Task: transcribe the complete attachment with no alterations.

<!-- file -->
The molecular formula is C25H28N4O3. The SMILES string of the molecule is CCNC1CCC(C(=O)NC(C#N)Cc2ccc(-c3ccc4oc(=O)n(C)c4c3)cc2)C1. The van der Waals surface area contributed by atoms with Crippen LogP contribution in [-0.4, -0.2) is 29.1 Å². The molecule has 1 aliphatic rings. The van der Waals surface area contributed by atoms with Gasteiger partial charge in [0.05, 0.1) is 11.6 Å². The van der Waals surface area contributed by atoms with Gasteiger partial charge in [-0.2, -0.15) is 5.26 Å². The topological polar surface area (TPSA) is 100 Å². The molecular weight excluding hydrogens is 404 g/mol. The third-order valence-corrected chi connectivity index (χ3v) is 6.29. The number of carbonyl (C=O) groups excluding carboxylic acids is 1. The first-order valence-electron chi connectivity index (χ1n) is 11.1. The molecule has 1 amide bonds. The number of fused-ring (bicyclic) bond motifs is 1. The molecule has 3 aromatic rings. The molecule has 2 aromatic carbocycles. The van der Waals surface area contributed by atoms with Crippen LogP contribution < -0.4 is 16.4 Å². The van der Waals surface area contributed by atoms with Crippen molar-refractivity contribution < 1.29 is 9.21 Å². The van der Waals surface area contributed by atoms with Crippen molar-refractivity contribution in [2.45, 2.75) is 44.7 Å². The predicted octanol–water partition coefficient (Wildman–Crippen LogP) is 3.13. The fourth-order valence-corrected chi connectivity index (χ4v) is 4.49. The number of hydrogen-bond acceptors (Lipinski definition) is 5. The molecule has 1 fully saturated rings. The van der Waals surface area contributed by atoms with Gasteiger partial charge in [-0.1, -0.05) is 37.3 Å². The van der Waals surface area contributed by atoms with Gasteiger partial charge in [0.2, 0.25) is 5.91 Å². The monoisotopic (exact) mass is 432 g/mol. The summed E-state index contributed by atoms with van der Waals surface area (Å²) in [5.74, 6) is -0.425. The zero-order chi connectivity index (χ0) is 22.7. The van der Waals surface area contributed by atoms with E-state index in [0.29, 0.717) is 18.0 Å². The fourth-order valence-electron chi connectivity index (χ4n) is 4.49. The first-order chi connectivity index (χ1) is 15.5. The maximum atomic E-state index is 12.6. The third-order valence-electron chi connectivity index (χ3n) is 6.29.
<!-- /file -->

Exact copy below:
The molecular formula is C25H28N4O3. The SMILES string of the molecule is CCNC1CCC(C(=O)NC(C#N)Cc2ccc(-c3ccc4oc(=O)n(C)c4c3)cc2)C1. The van der Waals surface area contributed by atoms with Crippen LogP contribution in [-0.4, -0.2) is 29.1 Å². The molecule has 1 aliphatic rings. The van der Waals surface area contributed by atoms with Gasteiger partial charge in [0.05, 0.1) is 11.6 Å². The van der Waals surface area contributed by atoms with Gasteiger partial charge in [-0.2, -0.15) is 5.26 Å². The topological polar surface area (TPSA) is 100 Å². The molecular weight excluding hydrogens is 404 g/mol. The third-order valence-corrected chi connectivity index (χ3v) is 6.29. The number of carbonyl (C=O) groups excluding carboxylic acids is 1. The first-order valence-electron chi connectivity index (χ1n) is 11.1. The molecule has 1 amide bonds. The number of fused-ring (bicyclic) bond motifs is 1. The molecule has 3 aromatic rings. The molecule has 2 aromatic carbocycles. The van der Waals surface area contributed by atoms with Crippen LogP contribution < -0.4 is 16.4 Å². The van der Waals surface area contributed by atoms with Crippen molar-refractivity contribution < 1.29 is 9.21 Å². The van der Waals surface area contributed by atoms with Crippen molar-refractivity contribution in [2.45, 2.75) is 44.7 Å². The predicted octanol–water partition coefficient (Wildman–Crippen LogP) is 3.13. The fourth-order valence-corrected chi connectivity index (χ4v) is 4.49. The number of hydrogen-bond acceptors (Lipinski definition) is 5. The molecule has 1 fully saturated rings. The van der Waals surface area contributed by atoms with Gasteiger partial charge in [-0.1, -0.05) is 37.3 Å². The van der Waals surface area contributed by atoms with Gasteiger partial charge in [0.2, 0.25) is 5.91 Å². The monoisotopic (exact) mass is 432 g/mol. The summed E-state index contributed by atoms with van der Waals surface area (Å²) in [5.74, 6) is -0.425. The zero-order chi connectivity index (χ0) is 22.7. The van der Waals surface area contributed by atoms with E-state index in [0.29, 0.717) is 18.0 Å². The fourth-order valence-electron chi connectivity index (χ4n) is 4.49. The first-order chi connectivity index (χ1) is 15.5. The maximum atomic E-state index is 12.6. The third-order valence-electron chi connectivity index (χ3n) is 6.29.